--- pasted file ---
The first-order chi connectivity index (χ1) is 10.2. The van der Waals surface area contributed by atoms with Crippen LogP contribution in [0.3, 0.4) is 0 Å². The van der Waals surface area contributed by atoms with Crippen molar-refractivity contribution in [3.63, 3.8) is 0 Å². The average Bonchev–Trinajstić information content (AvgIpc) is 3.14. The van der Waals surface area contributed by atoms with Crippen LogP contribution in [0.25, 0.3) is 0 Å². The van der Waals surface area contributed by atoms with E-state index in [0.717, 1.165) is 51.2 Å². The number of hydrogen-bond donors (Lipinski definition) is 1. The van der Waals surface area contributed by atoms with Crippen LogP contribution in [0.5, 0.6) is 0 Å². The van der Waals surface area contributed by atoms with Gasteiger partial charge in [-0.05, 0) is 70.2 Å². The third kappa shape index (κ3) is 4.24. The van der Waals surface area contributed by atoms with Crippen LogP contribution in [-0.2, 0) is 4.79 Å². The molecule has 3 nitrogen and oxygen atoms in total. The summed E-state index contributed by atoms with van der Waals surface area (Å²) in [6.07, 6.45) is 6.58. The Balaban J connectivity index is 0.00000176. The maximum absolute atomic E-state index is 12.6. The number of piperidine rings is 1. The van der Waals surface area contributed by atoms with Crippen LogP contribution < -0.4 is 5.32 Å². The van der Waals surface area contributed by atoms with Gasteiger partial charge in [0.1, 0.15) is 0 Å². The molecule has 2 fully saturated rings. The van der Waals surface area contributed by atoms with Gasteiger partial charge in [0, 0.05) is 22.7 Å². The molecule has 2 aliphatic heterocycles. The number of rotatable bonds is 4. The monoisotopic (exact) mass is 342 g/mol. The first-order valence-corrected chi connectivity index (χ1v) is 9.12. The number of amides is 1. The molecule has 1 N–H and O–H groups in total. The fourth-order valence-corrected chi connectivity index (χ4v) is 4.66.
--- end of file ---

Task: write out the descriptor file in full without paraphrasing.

The first-order chi connectivity index (χ1) is 10.2. The van der Waals surface area contributed by atoms with Crippen LogP contribution in [0.3, 0.4) is 0 Å². The van der Waals surface area contributed by atoms with Crippen molar-refractivity contribution in [3.63, 3.8) is 0 Å². The average Bonchev–Trinajstić information content (AvgIpc) is 3.14. The van der Waals surface area contributed by atoms with Crippen LogP contribution in [0.25, 0.3) is 0 Å². The van der Waals surface area contributed by atoms with E-state index in [0.717, 1.165) is 51.2 Å². The number of hydrogen-bond donors (Lipinski definition) is 1. The van der Waals surface area contributed by atoms with Crippen LogP contribution in [0.5, 0.6) is 0 Å². The van der Waals surface area contributed by atoms with Gasteiger partial charge in [-0.05, 0) is 70.2 Å². The third kappa shape index (κ3) is 4.24. The van der Waals surface area contributed by atoms with Crippen LogP contribution in [-0.2, 0) is 4.79 Å². The molecule has 3 nitrogen and oxygen atoms in total. The summed E-state index contributed by atoms with van der Waals surface area (Å²) in [6.07, 6.45) is 6.58. The Balaban J connectivity index is 0.00000176. The maximum absolute atomic E-state index is 12.6. The number of piperidine rings is 1. The van der Waals surface area contributed by atoms with Crippen LogP contribution < -0.4 is 5.32 Å². The van der Waals surface area contributed by atoms with Gasteiger partial charge in [0.1, 0.15) is 0 Å². The molecule has 2 fully saturated rings. The van der Waals surface area contributed by atoms with Gasteiger partial charge in [0, 0.05) is 22.7 Å². The molecule has 2 aliphatic heterocycles. The number of rotatable bonds is 4. The monoisotopic (exact) mass is 342 g/mol. The first-order valence-corrected chi connectivity index (χ1v) is 9.12. The number of amides is 1. The molecule has 1 N–H and O–H groups in total. The fourth-order valence-corrected chi connectivity index (χ4v) is 4.66.